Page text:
ONS: Getting to the bottom of level metering

23. aug. 2000 - 08:54

Safe and continuous metering of the water level in horizontal downhole separators is essential to control the separation process and the water injection pump. A new level metering system, in which both the meter and the electronics are placed downhole, is being development by the Industrial Instrumentation Department at Christian Michelsen Research (CMR). The system is based on small, compact, ultrasound sensors.

CMR has been allocated a Demo 2000 project to develop a test prototype of the downhole level meter, jointly with Norsk Hydro and Kværner Oilfield Products. Last autumn (TU14/99) Teknisk Ukeblad described a new concept for downhole separation of water in horizontal wells, where the separated water is re-injected into the formation with the aid of a downhole pump. The oil is produced to the surface. The concept has been developed by Norsk Hydro and Kværner Oilfield Products.

“The prototype level system will be tested this summer in a horizontal test separator at Norsk Hydro’s research centre at Porsgrunn,” says the programme manager for process metering at CMR, Ronny Albrechtsen. “A full-scale version will be built when the test results are available in the autumn.”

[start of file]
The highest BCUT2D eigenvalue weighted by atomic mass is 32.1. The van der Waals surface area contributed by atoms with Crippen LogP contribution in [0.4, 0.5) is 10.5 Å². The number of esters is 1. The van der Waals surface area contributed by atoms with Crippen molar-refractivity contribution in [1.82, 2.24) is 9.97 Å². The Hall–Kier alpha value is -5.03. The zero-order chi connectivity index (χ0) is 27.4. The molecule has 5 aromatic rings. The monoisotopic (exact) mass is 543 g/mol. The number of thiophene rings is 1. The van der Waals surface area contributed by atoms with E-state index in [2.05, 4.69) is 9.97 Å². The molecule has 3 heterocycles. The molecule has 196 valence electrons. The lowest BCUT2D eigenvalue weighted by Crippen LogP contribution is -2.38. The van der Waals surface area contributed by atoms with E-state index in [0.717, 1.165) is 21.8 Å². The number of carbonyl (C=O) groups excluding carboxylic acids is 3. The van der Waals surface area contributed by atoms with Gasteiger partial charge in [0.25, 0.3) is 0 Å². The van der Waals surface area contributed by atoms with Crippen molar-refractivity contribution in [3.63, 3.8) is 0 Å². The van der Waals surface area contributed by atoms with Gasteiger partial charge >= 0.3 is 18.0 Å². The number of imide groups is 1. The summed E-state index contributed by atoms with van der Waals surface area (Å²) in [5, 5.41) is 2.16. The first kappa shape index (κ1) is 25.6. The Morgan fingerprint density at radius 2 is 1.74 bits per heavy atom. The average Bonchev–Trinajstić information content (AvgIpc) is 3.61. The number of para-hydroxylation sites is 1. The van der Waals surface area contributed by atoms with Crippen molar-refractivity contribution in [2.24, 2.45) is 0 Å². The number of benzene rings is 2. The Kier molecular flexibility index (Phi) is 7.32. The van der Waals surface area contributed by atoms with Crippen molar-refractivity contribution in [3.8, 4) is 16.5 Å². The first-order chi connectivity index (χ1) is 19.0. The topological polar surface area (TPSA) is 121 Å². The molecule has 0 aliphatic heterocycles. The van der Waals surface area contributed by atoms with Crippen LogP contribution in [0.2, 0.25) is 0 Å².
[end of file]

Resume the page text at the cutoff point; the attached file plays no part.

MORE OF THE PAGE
Specially designed

The level metering system is specially designed to be able to meter the water level in downhole separation of water. The sensors are designed to withstand pressures of up to 700 bar and temperatures up to 150 degrees Celsius. One or more sensors are used as both transmitters and receivers.

The system sends ultrasound pulses through the fluid phase and registers the echoes that are reflected from the oil-water transition. On the basis of the registered measurements, the water level is determined with the aid of an advanced signal processing system.

Due to the limited space down in the well, the metering system is designed as compactly as possible. The sensors are placed near the fluid outlet in the separator.


There are many advantages in separating water from the oil down in the well instead of using separators on the production platform: it is simpler to perform the separation down in the well before emulsions are formed, and the need for separation equipment and water treatment on the platform is reduced, since the water is not transported to the surface.

There are also environmental gains, in the form of reduced discharges of polluted water and less use of anti-corrosives and additives in the production tubes.

Enhanced profitability

Demo 2000 is a programme for project-oriented technology development in the petroleum sector. The programme is designed to contribute to long-term competitiveness and profitable development of the resources on the Norwegian shelf, and to bring new industrial products to the global offshore market.

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